This is the second of four posts on the topic of Transparency. The first post (link here) in this series dealt with transparency on a societal and individual level. This second post deals with the role of the Internet in the evolving importance of transparency.
Any discussion on transparency that does not pay tribute to the enlightening effect of the Internet would be unthinkable. The Internet has, by the values in its founding DNA, a fundamental principle of freedom, giving rise to open source programming (Linux, etc.) and the paradoxical notion of free commerce (Mozilla Firefox, Wikipedia, Craigslist…). A recent poll for the BBC World News said that 4 out of 5 people in the world believe that Internet Access is a fundamental right (in Estonia and Finland, it has already been declared a ‘human right’ for its citizens). While freedom does not necessarily mean transparency, the two terms are intimately related. The beauty of the Internet spans the ability of Internet surfers to work around monolithic thinking or monopolistic media through to the opportunity to be anonymous (albeit, for the most part, still traceable by some or other authority).
Transparency versus Anonymity. At first brush, one might be confused in believing that hiding your own identity is vital for transparency. Anonymity is, however, incredibly important in a democracy, at least insofar as humanity has not figured out a system that allows a nominative system to remain “free” of pressures, corruption, etc. The right to vote, the option to be a whistle blower, or the opportunity to criticize and complain all inherently require a right to anonymity. A site such as Wikileaks shows how the Internet can play a crucial role in sustaining transparency (the “inside” view) while still ensuring anonymity. If vital and controversial information can be “traced back” to an individual, the issue is who is doing the tracking and what are they doing with that information? Anonymity is a founding principle to allow for transparency — even if anonymity allows for the ever-present abuses and criminality — because, in my opinion, it is more aligned with the larger defining principles of nature and the desire for freedom. And, as indicated on the “global civil society” site “Transparency International,” transparency is a necessary tool in the fight corruption.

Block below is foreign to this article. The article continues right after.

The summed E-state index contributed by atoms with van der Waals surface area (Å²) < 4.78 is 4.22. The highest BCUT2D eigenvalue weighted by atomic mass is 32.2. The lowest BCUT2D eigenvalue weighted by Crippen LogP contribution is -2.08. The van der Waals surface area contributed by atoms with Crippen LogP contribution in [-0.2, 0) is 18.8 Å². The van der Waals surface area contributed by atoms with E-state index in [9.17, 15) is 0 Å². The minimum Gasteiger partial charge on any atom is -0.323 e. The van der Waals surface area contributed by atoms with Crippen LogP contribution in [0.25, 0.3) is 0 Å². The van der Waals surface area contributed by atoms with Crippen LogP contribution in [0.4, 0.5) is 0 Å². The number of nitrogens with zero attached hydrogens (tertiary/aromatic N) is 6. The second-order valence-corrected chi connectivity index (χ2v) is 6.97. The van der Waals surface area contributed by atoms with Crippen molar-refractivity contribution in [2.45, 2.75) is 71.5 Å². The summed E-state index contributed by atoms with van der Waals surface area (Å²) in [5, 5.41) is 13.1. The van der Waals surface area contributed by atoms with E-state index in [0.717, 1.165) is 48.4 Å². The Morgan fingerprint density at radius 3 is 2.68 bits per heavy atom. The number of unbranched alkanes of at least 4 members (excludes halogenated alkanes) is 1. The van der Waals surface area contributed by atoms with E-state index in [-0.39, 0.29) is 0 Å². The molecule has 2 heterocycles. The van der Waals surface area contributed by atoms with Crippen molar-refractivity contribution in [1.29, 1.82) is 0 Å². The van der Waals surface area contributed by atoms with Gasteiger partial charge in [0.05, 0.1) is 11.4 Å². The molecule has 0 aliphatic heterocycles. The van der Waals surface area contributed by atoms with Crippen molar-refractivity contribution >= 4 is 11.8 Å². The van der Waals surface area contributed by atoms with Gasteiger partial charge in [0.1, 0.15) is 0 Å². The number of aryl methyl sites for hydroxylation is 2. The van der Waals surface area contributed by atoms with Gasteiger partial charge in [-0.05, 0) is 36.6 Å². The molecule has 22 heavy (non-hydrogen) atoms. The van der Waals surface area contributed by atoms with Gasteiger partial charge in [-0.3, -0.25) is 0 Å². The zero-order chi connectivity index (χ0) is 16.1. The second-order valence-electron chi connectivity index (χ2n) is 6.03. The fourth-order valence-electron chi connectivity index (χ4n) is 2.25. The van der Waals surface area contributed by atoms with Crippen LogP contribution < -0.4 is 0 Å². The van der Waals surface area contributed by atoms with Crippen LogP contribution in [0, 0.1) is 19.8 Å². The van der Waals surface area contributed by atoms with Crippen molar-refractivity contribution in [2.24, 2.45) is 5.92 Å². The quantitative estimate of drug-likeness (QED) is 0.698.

Individual anonymity is key. The ability for people on the Internet to retain their anonymity will be capital for ongoing progress. Anonymous comments on a blog should continue to be allowed to the same extent that anonymous voting is necessary for a democracy. If a governing body needs to oversee that a one person-one vote is respected, anonymity has its full weight on the web when there are many different anonymous people weighing in with the same opinions. In the case of a witness-protection programme or a whistle-blower, anonymity is inarguably essential. All platforms (whether governmental, corporate or personal) need to articulate clearly and transparently their policy in order to make the anonymity realistic.
With the Internet providing the opportunity for all people to express their opinion more or less liberally, governments, associations and companies – and to some extent even individuals — that reign by fear, with tight-fisted control and questionable ethics will struggle to justify or manage their subjects. Lack of transparency and incongruent positions will, over time, be shown up. The Internet is providing forums and spaces to allow for the unwanted truth to be revealed. For companies, there are sites such as Glassdoor (revealing salaries), Good Guide (product safety, health and ecology) or even company-specific ex-employee groups (e.g. P&G Alumni on LinkedIn or L’Oreal). The same can be said of sites such as ratemyteachers or note2be where teachers are graded by students, helping to uncover less-than-good teachers.
In the next post, I will discuss the implications of transparency for brands and take a look at some of the issues in articulating a policy of transparency.